J.CHRISTOPHER STEVENS, the U.S. ambassador to Libya, was a skilled and courageous diplomat who repeatedly placed himself at risk to support the cause of a democratic Libya. His death, along with those of three other Americans, during an attack on the U.S. consulate in Benghazi on Tuesday is a tragedy that should prompt bipartisan support for renewed U.S. aid to Libyans who are struggling to stabilize the country. That it instead provoked a series of crude political attacks on President Obama by GOP presidential nominee Mitt Romney is a discredit to his campaign.
Mr. Romney’s first rhetorical assault came Tuesday night in response to a statement by the U.S. Embassy in Cairo, which was also besieged by demonstrators Tuesday. His statement claimed that the administration’s first response was “to sympathize with those who waged the attacks.” In fact the embassy statement was issued before the protests began; referring to an ugly anti-Islam film that was the focus of demonstrators, it condemned “those who abuse the universal right of free speech to hurt the religious belief of others.”
Mr. Romney did not then know the extent of the Benghazi incident — his statement referred only to “the death of an American consulate worker.” So it was stunning to see the GOP nominee renew his verbal offensive Wednesday morning, when the country was still absorbing the news of the first death in service of a U.S. ambassador since 1988. Though reports were still sketchy, it appeared that a militant jihadist group, Ansar al-Sharia, took advantage of the Benghazi protest to stage an armed assault that overwhelmed the Libyan security force at the consulate.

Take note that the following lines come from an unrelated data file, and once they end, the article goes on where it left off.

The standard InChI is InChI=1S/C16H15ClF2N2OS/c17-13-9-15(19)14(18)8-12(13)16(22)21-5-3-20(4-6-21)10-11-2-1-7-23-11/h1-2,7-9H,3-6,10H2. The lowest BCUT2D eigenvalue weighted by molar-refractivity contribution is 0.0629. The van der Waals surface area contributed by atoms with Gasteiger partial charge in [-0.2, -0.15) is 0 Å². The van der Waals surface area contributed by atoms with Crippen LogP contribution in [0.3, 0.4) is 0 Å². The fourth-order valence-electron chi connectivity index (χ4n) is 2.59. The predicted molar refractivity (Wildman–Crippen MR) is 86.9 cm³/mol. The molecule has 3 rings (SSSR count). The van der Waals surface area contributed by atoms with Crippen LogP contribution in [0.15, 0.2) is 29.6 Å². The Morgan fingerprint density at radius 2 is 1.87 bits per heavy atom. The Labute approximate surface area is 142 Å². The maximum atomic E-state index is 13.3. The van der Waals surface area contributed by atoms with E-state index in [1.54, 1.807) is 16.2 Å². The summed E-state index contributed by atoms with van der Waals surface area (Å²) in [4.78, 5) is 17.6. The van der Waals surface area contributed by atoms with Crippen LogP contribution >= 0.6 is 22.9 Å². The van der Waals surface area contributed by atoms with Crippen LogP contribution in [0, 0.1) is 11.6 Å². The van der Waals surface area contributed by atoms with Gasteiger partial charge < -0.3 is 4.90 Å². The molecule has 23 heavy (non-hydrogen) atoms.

At a news conference, Mr. Romney claimed that the administration had delivered “an apology for America’s values.” In fact, it had done no such thing: Religious tolerance, as much as freedom of speech, is a core American value. The movie that provoked the protests, which mocks the prophet Muhammad and portrays Muslims as immoral and violent, is a despicable piece of bigotry; it was striking that Mr. Romney had nothing to say about such hatred directed at a major religious faith.
Mr. Obama struck the right tone on Wednesday, saying that “we reject all efforts to denigrate the religious beliefs of others” but that “there is absolutely no justification for this type of senseless violence.” Lauding Mr. Stevens’s service, the president promised “justice” for “this terrible act” while also committing the administration to continue cooperating with Libya’s democratic government — which apologized for the attack.
Since the overthrow of dictator Moammar Gaddafi last year, Libya has been plagued by armed groups that have refused to submit to the new government. Now the United States must press the government to take action against Ansar al-Sharia and other jihadist organizations that have established themselves in the eastern Libyan desert. Security assistance, which has been limited so far, ought to be stepped up, by the Obama administration and by other governments that joined last year’s NATO intervention.
As for Mr. Romney, he would do well to consider the example of Republican former secretary of state Condoleezza Rice, who issued a statement Wednesday lamenting “the tragic loss of life at our consulate,” praising Mr. Stevens as “a wonderful officer and a terrific diplomat” and offering “thoughts and prayers” to “all the loved ones of the fallen.” That was the appropriate response.